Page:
Tracheid


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tracheid

[′trā·kē·əd]
(botany)
An elongate, spindle-shaped xylem cell, lacking protoplasm at maturity, and having secondary walls laid in various thicknesses and patterns over the primary wall.

Tracheid

 

a dead lignified plant cell that functions in water conduction. Tracheids are found in the xylem of all higher plants except certain angiosperms, such as cereals and sedges, in which the water-conducting function is performed by vessels, or tracheae. Tracheids are usually polygonal in cross section; their walls have annular, spiral, or scalene thickenings or rimmed pores. The cells range in length from fractions of a millimeter to 3–5 mm (pine, larch) and even 10 mm (agave). In the process of evolution, tracheids developed into fibrous tracheids with limited water-conducting ability and into specialized mechanical elements known as libriform fibers.

References in periodicals archive ?
faster filling of the near-surface tracheids by penetrating liquids) was virtually eliminated.
4a), wood of Tropaeolum appears to have fibers as a background cell type, but these cells, when seen in longitudinal section and in macerations, prove to be both narrow vessel elements and vasicentric tracheids.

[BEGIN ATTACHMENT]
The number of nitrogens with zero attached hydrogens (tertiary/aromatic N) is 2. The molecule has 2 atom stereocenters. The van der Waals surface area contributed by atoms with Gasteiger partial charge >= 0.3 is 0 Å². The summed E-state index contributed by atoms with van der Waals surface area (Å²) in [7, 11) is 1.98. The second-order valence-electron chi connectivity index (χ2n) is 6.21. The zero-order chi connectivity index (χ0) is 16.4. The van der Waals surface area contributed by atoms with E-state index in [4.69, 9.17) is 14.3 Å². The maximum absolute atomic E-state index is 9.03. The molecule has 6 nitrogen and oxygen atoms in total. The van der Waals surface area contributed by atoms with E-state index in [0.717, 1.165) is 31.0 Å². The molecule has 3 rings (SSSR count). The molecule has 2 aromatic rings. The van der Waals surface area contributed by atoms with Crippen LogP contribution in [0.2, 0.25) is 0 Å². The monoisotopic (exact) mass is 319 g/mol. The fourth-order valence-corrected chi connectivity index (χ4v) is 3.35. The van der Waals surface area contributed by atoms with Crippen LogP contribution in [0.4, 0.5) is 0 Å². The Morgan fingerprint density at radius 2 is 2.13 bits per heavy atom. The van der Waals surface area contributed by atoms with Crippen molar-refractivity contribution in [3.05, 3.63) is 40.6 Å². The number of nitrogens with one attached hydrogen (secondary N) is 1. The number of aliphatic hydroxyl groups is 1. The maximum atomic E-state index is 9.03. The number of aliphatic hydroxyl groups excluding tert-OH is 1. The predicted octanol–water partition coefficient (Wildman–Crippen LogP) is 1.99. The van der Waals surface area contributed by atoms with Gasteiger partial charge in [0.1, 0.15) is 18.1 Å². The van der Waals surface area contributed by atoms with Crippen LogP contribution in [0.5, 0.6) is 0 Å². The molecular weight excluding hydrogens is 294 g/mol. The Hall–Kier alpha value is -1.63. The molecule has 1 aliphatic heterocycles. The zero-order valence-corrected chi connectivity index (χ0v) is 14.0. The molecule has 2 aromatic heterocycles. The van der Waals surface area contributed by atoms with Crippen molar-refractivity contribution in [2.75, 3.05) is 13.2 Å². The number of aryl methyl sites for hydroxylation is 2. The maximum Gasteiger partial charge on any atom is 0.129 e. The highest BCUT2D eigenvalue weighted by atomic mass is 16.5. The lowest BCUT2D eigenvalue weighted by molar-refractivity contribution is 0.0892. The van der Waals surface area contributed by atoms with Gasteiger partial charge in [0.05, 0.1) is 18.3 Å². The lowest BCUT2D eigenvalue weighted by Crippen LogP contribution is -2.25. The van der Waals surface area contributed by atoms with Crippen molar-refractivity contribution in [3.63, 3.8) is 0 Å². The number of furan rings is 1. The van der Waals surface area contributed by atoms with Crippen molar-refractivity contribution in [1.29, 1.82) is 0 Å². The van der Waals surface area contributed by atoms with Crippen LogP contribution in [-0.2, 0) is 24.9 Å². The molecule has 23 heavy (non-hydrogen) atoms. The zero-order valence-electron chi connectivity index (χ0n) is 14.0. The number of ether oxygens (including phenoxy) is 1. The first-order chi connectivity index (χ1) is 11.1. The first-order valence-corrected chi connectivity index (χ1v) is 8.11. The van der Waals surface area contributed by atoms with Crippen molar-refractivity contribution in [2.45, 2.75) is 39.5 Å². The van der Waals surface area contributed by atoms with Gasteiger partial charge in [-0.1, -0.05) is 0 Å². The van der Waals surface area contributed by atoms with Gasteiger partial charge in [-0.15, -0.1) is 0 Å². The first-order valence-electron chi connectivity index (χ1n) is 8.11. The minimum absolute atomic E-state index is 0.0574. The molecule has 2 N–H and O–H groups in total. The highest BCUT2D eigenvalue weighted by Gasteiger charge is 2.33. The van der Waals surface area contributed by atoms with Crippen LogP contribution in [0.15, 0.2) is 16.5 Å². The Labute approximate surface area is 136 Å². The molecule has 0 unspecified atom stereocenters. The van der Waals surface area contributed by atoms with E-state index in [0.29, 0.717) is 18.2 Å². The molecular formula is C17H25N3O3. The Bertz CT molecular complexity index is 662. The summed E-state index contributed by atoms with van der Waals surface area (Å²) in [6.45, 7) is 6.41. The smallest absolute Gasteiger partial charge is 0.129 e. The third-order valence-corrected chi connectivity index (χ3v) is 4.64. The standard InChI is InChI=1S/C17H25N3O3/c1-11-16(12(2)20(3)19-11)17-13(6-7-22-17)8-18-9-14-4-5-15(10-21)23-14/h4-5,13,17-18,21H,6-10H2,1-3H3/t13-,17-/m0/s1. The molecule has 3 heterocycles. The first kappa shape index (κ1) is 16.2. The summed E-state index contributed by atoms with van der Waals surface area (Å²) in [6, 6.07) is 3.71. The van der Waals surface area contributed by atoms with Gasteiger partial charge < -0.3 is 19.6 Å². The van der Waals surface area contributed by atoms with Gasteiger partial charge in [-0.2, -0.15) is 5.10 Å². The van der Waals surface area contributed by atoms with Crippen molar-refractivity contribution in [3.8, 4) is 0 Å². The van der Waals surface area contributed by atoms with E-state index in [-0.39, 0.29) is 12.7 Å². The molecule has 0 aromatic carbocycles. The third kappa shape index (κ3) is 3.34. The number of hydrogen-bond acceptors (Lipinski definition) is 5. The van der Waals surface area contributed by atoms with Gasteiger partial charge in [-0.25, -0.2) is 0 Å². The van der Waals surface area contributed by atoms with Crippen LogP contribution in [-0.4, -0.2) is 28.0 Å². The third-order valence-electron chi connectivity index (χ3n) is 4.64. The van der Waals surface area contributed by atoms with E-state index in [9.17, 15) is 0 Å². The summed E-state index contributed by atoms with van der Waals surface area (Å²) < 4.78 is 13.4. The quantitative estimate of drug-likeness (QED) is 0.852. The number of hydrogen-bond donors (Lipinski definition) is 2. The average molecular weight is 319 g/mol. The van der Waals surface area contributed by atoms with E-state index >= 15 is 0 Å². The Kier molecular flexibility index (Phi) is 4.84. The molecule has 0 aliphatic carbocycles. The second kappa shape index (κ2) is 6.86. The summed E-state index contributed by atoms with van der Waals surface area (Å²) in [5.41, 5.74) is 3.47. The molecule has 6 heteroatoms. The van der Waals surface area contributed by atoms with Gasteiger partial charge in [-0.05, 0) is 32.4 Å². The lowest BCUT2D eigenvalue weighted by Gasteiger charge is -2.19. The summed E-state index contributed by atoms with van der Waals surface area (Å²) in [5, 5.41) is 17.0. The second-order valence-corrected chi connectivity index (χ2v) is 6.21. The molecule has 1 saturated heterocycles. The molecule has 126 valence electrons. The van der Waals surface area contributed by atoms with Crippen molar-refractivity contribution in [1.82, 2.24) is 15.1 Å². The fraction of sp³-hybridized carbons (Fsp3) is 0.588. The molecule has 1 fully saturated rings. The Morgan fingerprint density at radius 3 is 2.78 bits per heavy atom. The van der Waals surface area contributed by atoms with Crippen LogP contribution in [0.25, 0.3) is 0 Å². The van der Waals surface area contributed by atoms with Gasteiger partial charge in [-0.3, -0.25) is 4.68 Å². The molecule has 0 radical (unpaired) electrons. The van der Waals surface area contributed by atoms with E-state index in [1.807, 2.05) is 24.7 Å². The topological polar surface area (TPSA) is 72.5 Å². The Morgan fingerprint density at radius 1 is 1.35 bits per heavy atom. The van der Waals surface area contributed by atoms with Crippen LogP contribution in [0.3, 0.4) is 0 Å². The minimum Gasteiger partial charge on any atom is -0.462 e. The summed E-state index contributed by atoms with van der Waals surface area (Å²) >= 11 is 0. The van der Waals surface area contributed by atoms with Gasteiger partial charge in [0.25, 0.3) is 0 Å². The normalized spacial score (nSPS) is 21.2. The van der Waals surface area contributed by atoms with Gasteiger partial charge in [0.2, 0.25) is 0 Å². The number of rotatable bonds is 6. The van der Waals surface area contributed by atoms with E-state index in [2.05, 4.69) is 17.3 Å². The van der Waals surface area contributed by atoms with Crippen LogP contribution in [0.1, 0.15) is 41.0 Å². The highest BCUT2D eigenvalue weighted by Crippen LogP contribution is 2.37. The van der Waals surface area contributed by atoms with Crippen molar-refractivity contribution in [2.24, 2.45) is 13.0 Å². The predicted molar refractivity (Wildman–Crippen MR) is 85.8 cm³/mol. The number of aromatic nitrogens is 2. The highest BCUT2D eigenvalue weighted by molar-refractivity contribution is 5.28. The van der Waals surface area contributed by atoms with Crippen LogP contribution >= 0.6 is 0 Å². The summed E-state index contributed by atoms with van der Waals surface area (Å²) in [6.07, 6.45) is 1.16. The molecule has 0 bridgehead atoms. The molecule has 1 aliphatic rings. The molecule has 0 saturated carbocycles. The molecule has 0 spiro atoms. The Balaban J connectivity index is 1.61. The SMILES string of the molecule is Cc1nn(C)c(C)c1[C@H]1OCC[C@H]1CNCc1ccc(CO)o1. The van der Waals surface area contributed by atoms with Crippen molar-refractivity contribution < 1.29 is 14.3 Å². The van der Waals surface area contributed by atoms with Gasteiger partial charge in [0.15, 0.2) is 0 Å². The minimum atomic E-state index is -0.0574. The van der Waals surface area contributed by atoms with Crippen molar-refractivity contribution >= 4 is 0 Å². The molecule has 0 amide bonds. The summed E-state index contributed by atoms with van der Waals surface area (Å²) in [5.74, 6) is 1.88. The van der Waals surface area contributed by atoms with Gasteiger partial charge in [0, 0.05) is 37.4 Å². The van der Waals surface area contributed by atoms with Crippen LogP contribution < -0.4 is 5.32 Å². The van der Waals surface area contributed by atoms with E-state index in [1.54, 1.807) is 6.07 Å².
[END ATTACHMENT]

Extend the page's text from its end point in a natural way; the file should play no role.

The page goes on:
1991 "Variation in wood and tracheid properties of Pinus maximinoi, P.
Bailey & Tupper (1918) offered a muchreproduced drawing schematizing the tracheid as a primitive type of tracheary element in angiosperms; from this, vessels (first with scalariform, ultimately simple perforation plates) were progressively derived on the one hand, whereas on the other hand, imperforate tracheary elements progressively lost pit borders and changed (by implication, gradually) from conductive to mechanical cells.
Lignin appeared to be completely removed from the cell corner middle lamella regions, but tracheids were still joined in other parts of the middle lamella.
We assume that the cumulated AE energy is a more reliable measure for PLC than the AE number per se, because the hydraulic conductivity is proportional to the 4th power of the radius of a capillary (Hagen-Poiseuille equation) and tracheid diameters are variable within a wood specimen.
In plants, xylem vessels or tracheids exhibit capillary action.
The best preserved examples are assigned to Dadoxylon recentium, a wood characterized by biseriate, alternate, bordered tracheid pitting (Fig.
Mauseth JD, Uozumi Y, Plemons B J, Landrum JV (1995) Structural and systematic study of an unusual tracheid type in cacti.
AE signals are supposed to be induced by elastic oscillations of conduit cell walls following the cavitation event, because the pressure rises rapidly in the tracheid lumen as liquid water at negative pressure is replaced by water vapor very near vacuum pressure.
A zone of tracheid cells with opaque cell walls in this region may suggest that part of the surface of the growth interruption was partially charred.
Fingerprint traceability of logs using outer shape and the tracheid effect.